Dancers Throw Themselves into RnR Performance

by Isabella Pilot ’18

Every March, thousands of patrons from the Sherwood community and beyond flock to the Ertzman Theatre to witness the annual production of Rock ‘n Roll Revival. Hours upon hours of rehearsal are put towards perfecting lyrics, harmonies, rhythms, and dances.

While all singers learn some form of choreography, a select group of students—twelve girls and twelve boys along with a small “troupe”—are chosen to be the main dancers, performing complex lifts, jumps, and steps in about 20 of the show’s 41 numbers. They may be flashing big smiles on stage, but the Rock ‘n Roll dancers face lots of challenges behind the scenes.

Ten of the twelve main girl dancers and five out of six girls in the troupe are also members of the Poms squad, whose competition season lines up with Rock ‘n Roll’s rehearsal season. “Balancing Rock ‘n Roll and Poms can get difficult and exhausting, especially on days that we have Poms practice, then Rock ‘n Roll practice, then a basketball game to perform at right afterwards. But we do it because we love dancing and performing,” said senior Poms officer Kali Dang.

And while lots of the girls are familiar with being on stage, it is a different story for the boys. Most of them have little or no experience dancing. However, many do have experience on the football field, giving them the strength and agility to lift the girls with ease. “The audition really threw me off because I had never done any dancing like that, but once I got the hang of it, it wasn’t too bad,” said junior Ajeet Choxi, who also plays for the varsity football team.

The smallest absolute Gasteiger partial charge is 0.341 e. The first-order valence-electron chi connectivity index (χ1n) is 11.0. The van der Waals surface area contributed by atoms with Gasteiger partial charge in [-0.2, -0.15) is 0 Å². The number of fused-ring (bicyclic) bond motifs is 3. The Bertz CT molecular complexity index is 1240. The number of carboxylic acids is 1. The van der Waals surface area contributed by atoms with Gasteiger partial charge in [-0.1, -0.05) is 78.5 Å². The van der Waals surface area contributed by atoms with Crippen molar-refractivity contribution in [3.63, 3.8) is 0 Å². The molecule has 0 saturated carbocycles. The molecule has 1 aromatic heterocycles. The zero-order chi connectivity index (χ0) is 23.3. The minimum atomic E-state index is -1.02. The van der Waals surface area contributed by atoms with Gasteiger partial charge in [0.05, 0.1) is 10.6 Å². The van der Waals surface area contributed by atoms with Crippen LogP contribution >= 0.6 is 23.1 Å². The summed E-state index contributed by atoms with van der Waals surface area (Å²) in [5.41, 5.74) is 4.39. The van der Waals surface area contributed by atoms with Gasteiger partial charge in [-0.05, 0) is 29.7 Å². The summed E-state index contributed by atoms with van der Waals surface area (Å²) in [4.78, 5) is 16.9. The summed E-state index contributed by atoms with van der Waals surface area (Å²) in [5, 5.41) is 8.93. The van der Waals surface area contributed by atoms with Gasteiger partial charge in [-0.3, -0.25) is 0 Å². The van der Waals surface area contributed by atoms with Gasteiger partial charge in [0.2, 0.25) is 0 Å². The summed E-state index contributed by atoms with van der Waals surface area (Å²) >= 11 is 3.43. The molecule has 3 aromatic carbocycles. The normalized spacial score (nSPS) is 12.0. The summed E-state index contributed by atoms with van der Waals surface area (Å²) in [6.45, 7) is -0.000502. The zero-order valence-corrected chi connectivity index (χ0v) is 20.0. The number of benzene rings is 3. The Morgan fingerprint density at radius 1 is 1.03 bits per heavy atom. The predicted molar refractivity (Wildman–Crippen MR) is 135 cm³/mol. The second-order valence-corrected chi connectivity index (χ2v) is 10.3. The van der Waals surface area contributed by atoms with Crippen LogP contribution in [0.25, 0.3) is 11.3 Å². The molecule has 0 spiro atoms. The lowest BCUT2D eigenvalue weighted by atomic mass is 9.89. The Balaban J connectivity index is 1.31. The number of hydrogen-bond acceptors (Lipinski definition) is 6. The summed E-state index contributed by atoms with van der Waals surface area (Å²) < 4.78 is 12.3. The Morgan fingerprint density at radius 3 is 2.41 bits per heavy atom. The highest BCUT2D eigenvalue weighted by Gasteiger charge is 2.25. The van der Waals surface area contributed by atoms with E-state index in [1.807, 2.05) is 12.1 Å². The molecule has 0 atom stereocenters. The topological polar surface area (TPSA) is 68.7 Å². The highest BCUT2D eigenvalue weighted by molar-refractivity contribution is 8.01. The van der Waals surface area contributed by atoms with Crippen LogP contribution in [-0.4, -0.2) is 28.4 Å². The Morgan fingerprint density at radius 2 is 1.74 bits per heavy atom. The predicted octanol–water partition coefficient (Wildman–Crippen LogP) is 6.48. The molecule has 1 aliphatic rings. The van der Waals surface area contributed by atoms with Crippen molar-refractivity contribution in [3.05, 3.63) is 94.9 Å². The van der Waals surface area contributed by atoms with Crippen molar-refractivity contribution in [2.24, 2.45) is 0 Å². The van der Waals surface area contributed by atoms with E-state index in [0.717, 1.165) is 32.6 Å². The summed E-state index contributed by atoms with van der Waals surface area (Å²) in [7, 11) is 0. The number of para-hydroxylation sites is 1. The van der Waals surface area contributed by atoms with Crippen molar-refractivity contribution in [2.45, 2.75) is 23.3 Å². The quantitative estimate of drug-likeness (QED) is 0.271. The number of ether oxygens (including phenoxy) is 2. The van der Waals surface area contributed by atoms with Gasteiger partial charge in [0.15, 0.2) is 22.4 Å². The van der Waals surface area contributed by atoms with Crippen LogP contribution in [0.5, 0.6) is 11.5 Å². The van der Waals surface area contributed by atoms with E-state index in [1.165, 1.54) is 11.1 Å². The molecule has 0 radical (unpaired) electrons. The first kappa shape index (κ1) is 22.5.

Because many of the girls have years of practice under their belts, they help their partners get used to this new sport and art form. “Most of the guys can have trouble picking up the steps at first, but they made dance for a reason and they always end up getting the hang of it,” said Dang.

While the jaw-dropping stunts may appear to be the biggest responsibility held by a dancer, they have other duties as well. For one, not only do they have to learn their own dances, but many also volunteer to choreograph dances for the background vocalists. Also, some dancers have solos to learn and memorize, such as senior Brooke Weichel who will be performing “Stupid Cupid” by Connie Francis.

This year’s show, “Love and Heartbreak,” is under new leadership for dance. Sherwood alumna Dottie Yahr and Samantha Felice are serving as head choreographers, and Giana Bartolini (‘15) is assistant choreographer. “Dottie is a former Ravens cheerleader and she set up a stunting workshop on January 26 with other former and current Ravens cheerleaders so that we could learn new tricks and lifts,” said Weichel.

Between lightning fast costume changes, frequent backstage sprints, and the occasional dropping of a partner, Rock ‘n Roll dance is a huge challenge, but Dang believes that it is all worth it, saying, “It can be overwhelming having to remember so much while smiling and trying to make it look easy, but it’s so much fun to dance with my friends every day and on stage in the show.”